Seekford remembers central Page County slaves
From the February 9, 1932 issue of the PN&C: Jacob R. Seekford’s “Home of the Birds” column.
I have never written anything about the colored folks that were set free just after the war and Brother [Jacob H.] Coffman’s letter [from January 1, 1932 – which was presented earlier in this blog] takes my mind back to that time. All the Koontzes had slaves and the late A.J. Shuler had slaves. After these slaves were set free, all of them hired to their masters and lived in the little log cabins where they lived during slavery times. There was old Dennis Finton, his wife and four children, Ambrose, John, Emma, and Maggie. Then there was old Aaron Washington and his wife, Sindie. I never knew any of the children, but Elder John Washington, who died at Luray, not many years ago belonged to Daniel Koontz and was set free when he was a little boy. Then there was old uncle Mat Ford, his wife Martha, and three children, Jake, Jim and Bub. Then there was Lewis Green, and his wife Fannie. They had no children. Then there was Dovel’s Sill. She never married but raised a boy named Hiram. Then there was old Uncle Sam Lewis. He married Caroline Green. Sam had a large family of children, his girls were Emma, Little, Lottie, Jim, Hubert and Samuel who now lives with Lester Biedler on the Hawksbill. Then there was Mary Jackson. She was a Cyrus and married Thomas Jackson. There was Tuck, Emma, Mollie and Andrew, the Luray colored merchant, up at the Andrew Jackson school. Andrew’s father never was a slave. I knew all of these people when I was a little boy. I have seen four or five of the old women that I have written about in the homes of the old masters when there was a wedding or big day, in the kitchen preparing the dinners, and believe me all of these old colored women were the finest cooks in the world. None of the white cooks could prepare a meal like these old colored women. Their husbands would be there to carry in wood and water and help the women in the kitchen. They would also bring their children and after the white folks had eaten then everything was turned over to the colored folks, and they would have a great feast.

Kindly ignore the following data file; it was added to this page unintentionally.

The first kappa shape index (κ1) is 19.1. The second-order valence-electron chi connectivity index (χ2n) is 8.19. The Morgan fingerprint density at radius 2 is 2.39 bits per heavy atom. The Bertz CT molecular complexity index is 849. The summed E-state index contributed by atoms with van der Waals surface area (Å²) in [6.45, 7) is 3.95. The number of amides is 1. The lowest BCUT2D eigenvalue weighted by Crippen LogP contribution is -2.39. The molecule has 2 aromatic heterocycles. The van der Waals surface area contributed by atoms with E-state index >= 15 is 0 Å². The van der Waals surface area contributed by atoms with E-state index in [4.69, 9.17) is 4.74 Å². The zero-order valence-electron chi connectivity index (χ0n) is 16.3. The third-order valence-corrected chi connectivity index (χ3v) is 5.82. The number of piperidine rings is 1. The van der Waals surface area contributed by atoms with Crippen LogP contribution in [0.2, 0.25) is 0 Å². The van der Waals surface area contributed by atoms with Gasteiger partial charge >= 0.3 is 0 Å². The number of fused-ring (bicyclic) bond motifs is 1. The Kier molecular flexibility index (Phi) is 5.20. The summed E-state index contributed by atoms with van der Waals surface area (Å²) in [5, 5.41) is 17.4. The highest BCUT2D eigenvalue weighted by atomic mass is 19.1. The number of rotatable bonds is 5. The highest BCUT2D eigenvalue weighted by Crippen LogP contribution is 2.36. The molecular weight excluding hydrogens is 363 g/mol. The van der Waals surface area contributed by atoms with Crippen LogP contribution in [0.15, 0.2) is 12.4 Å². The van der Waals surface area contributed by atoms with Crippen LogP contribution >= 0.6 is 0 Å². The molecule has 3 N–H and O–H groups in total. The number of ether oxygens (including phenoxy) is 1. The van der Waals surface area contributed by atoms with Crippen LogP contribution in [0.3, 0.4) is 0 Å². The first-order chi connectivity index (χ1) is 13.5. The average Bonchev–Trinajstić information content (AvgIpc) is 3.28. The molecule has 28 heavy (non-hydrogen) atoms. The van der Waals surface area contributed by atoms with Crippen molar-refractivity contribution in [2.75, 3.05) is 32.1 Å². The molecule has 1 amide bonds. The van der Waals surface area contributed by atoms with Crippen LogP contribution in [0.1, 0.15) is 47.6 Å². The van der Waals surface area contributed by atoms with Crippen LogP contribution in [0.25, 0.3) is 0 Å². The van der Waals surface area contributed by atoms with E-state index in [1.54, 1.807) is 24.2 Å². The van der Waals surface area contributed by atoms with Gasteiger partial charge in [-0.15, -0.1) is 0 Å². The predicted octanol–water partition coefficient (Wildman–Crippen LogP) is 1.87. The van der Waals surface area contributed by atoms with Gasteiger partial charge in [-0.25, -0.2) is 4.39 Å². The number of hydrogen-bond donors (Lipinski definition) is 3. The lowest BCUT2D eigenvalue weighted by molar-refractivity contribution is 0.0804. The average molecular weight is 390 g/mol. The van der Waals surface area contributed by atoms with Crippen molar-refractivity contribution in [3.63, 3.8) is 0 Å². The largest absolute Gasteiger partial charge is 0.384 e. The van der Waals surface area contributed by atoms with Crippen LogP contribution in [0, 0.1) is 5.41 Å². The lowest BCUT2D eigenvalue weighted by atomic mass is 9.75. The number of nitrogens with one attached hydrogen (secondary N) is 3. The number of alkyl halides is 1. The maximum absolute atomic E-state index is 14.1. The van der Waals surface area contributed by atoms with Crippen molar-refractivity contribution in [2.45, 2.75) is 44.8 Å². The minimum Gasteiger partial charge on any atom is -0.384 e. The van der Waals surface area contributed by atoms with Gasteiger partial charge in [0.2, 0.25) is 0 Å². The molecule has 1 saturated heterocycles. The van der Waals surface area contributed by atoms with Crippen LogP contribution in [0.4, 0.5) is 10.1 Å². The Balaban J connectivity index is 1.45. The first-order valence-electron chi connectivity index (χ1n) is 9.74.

The colored people all had good masters and they were treated just as well as if they were their own children. I never heard of any of these slaves being whipped and mistreated, and never heard of any of them being in need of anything. None of these people who were in bondage are now living. All that are living now were born after the war.